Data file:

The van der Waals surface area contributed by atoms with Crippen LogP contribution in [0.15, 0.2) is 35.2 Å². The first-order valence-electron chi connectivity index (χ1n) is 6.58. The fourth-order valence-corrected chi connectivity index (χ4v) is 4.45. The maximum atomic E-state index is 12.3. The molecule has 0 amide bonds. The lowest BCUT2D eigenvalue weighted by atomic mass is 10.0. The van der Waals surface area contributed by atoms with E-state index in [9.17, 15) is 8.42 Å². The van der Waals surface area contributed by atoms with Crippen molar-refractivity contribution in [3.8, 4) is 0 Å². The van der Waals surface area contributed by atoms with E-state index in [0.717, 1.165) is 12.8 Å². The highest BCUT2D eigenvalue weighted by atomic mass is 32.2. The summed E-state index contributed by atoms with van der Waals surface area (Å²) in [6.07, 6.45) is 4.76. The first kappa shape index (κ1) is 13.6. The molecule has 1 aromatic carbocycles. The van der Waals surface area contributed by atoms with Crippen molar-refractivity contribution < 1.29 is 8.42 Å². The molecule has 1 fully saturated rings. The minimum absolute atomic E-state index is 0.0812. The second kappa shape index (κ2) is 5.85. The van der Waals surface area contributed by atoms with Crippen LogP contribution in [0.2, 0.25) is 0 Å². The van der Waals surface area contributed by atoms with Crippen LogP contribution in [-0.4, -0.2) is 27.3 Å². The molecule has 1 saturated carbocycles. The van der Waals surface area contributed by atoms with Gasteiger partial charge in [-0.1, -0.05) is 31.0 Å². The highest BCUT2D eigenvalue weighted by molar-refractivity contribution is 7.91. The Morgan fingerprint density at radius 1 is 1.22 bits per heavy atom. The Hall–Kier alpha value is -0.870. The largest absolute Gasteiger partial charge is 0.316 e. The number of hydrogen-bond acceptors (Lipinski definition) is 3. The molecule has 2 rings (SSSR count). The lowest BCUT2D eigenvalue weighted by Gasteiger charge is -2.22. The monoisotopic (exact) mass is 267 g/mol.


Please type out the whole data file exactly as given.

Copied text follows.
The van der Waals surface area contributed by atoms with Crippen LogP contribution in [0.15, 0.2) is 35.2 Å². The first-order valence-electron chi connectivity index (χ1n) is 6.58. The fourth-order valence-corrected chi connectivity index (χ4v) is 4.45. The maximum atomic E-state index is 12.3. The molecule has 0 amide bonds. The lowest BCUT2D eigenvalue weighted by atomic mass is 10.0. The van der Waals surface area contributed by atoms with E-state index in [9.17, 15) is 8.42 Å². The van der Waals surface area contributed by atoms with Crippen molar-refractivity contribution in [3.8, 4) is 0 Å². The van der Waals surface area contributed by atoms with E-state index in [0.717, 1.165) is 12.8 Å². The highest BCUT2D eigenvalue weighted by atomic mass is 32.2. The summed E-state index contributed by atoms with van der Waals surface area (Å²) in [6.07, 6.45) is 4.76. The first kappa shape index (κ1) is 13.6. The molecule has 1 aromatic carbocycles. The van der Waals surface area contributed by atoms with Crippen molar-refractivity contribution < 1.29 is 8.42 Å². The molecule has 1 fully saturated rings. The minimum absolute atomic E-state index is 0.0812. The second kappa shape index (κ2) is 5.85. The van der Waals surface area contributed by atoms with Crippen LogP contribution in [0.2, 0.25) is 0 Å². The van der Waals surface area contributed by atoms with Crippen LogP contribution in [-0.4, -0.2) is 27.3 Å². The molecule has 1 saturated carbocycles. The van der Waals surface area contributed by atoms with Gasteiger partial charge in [-0.1, -0.05) is 31.0 Å². The highest BCUT2D eigenvalue weighted by molar-refractivity contribution is 7.91. The Morgan fingerprint density at radius 1 is 1.22 bits per heavy atom. The Hall–Kier alpha value is -0.870. The largest absolute Gasteiger partial charge is 0.316 e. The number of hydrogen-bond acceptors (Lipinski definition) is 3. The molecule has 2 rings (SSSR count). The lowest BCUT2D eigenvalue weighted by Gasteiger charge is -2.22. The monoisotopic (exact) mass is 267 g/mol.